The facts of the present case are much less graphic. A muddle in Companies House meant that Mr Sebry’s long-established company (Taylor and Sons Limited) was marked on the official Registry as being in liquidation, whereas the true insolvent company was Taylor and Son Limited – just one Son. Companies House corrected the error quickly, but key creditors and suppliers had heard about the false information, and withdrew credit – such that within 2 months Mr Sebry’s company had gone into administration.

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Analysis | Rabone and the rights to life of voluntary mental health patients – Part 2/2

14 February 2012 by

This is the second of two blogs on the recent Supreme Court case of Rabone and another v Pennine Care NHS Foundation Trust [2012] UKSC 2 . Part 1 is here.

In my previous blog on the Supreme Court’s judgment in Rabone I discussed the central feature of the case, the extension of the operational duty on the state to protect specific individuals from threats to their life, including suicide. Here, I consider the other elements of the case that Melanie Rabone’s parents had to establish in order to succeed in their claim for damages under the Human Rights Act 1998 (“HRA”).

Existence of the operational duty in Melanie’s case

Having established that the operational duty could be applied in Melanie’s case, her parents then had to establish, on the facts, that it was – by showing that there was a “real and immediate” threat to her life from which she should have been protected. Ever since the notion of an operational duty was first enunciated in Osman v United Kingdom (2000) 29 EHRR 245, it has become something of a judicial mantra that the threshold for establishing a “real and immediate” threat was high (see for example Re Officer L [2007] UKHL 36, and Savage v South Essex Partnership NHS Foundation Trust [2009] AC 681 [41] and [66],). There are good reasons for not imposing the operational duty lightly, given the enormous pressures and complexities involved in running police, prison and mental health services for the community as a whole. However, an overly-stringent test risked making the operational duty an obligation that was more hypothetical than real.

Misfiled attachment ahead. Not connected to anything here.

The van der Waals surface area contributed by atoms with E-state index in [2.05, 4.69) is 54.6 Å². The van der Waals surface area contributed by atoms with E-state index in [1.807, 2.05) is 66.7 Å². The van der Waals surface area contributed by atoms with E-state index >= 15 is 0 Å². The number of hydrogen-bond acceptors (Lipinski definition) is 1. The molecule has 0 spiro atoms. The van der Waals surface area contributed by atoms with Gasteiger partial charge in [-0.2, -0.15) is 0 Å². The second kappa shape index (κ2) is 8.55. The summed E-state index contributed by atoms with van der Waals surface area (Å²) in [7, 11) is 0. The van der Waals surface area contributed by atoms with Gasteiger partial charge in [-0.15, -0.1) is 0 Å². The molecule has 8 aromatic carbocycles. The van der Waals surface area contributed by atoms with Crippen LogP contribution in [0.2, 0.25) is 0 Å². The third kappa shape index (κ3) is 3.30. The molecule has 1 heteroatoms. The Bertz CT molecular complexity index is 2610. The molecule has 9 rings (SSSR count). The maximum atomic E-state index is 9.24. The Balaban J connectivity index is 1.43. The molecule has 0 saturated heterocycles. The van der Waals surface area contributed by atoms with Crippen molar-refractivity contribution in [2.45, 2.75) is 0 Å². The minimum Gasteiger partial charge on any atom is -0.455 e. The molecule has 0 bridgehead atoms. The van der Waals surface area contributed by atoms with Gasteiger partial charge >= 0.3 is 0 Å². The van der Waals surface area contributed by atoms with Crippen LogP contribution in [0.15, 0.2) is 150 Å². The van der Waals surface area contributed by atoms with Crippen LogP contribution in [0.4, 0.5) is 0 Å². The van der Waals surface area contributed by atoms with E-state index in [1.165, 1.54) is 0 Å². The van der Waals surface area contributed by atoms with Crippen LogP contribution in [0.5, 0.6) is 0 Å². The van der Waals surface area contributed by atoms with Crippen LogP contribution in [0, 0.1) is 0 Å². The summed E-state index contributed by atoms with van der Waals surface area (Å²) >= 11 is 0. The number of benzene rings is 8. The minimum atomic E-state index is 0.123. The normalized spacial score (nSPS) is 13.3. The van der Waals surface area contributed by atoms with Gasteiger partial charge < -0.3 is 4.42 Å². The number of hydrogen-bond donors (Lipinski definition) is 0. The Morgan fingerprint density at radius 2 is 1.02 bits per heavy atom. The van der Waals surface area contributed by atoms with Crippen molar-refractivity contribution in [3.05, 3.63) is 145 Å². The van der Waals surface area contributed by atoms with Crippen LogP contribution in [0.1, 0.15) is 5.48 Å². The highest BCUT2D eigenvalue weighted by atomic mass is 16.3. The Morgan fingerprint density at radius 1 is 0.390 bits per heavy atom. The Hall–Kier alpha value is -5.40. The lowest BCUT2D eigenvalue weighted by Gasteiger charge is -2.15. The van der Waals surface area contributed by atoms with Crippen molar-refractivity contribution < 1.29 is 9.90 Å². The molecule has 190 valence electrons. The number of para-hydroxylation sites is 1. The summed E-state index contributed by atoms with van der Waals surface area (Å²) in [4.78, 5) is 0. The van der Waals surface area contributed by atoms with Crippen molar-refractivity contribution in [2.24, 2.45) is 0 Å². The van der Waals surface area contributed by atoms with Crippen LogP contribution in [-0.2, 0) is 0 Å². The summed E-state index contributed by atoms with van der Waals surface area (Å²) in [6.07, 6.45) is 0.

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Still almost impossible to sue the police in negligence

13 January 2011 by

Desmond v The Chief Constable of Nottinghamshire Police 2011] EWCA Civ 3 (12 January 2011)- Read judgment

The Court of Appeal has ruled that it is not possible to sue the police in negligence for not filling in an Enhanced Criminal Record Certificate (ECRC). The ruling shows that the courts are still reluctant to allow negligence claims against the police, and provides useful guidance as to the duty of care of public authorities towards the general public.

Vincent Desmond was arrested in 2001 for a late-night sexual assault in Nottingham. He denied the crime, and a week later the police decided to take no action against him. When closing the file, a detective constable wrote in his notebook “It is apparent Desmond is not responsible for the crime. The complainant visited and cannot state for certain if Desmond is responsible.”

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Can you have the ‘wrong’ skin colour? (and other interesting questions)

18 October 2010 by

A (a minor) and B (a minor) v. A Health and Social Services Trust, [2010] NIQB 108 – Read judgment

In a fascinating case involving IVF treatment, the High Court in Northern Ireland has held that no duty of care is owed to human cells and that having a skin colour different to that intended cannot be considered legally recognisable loss and damage.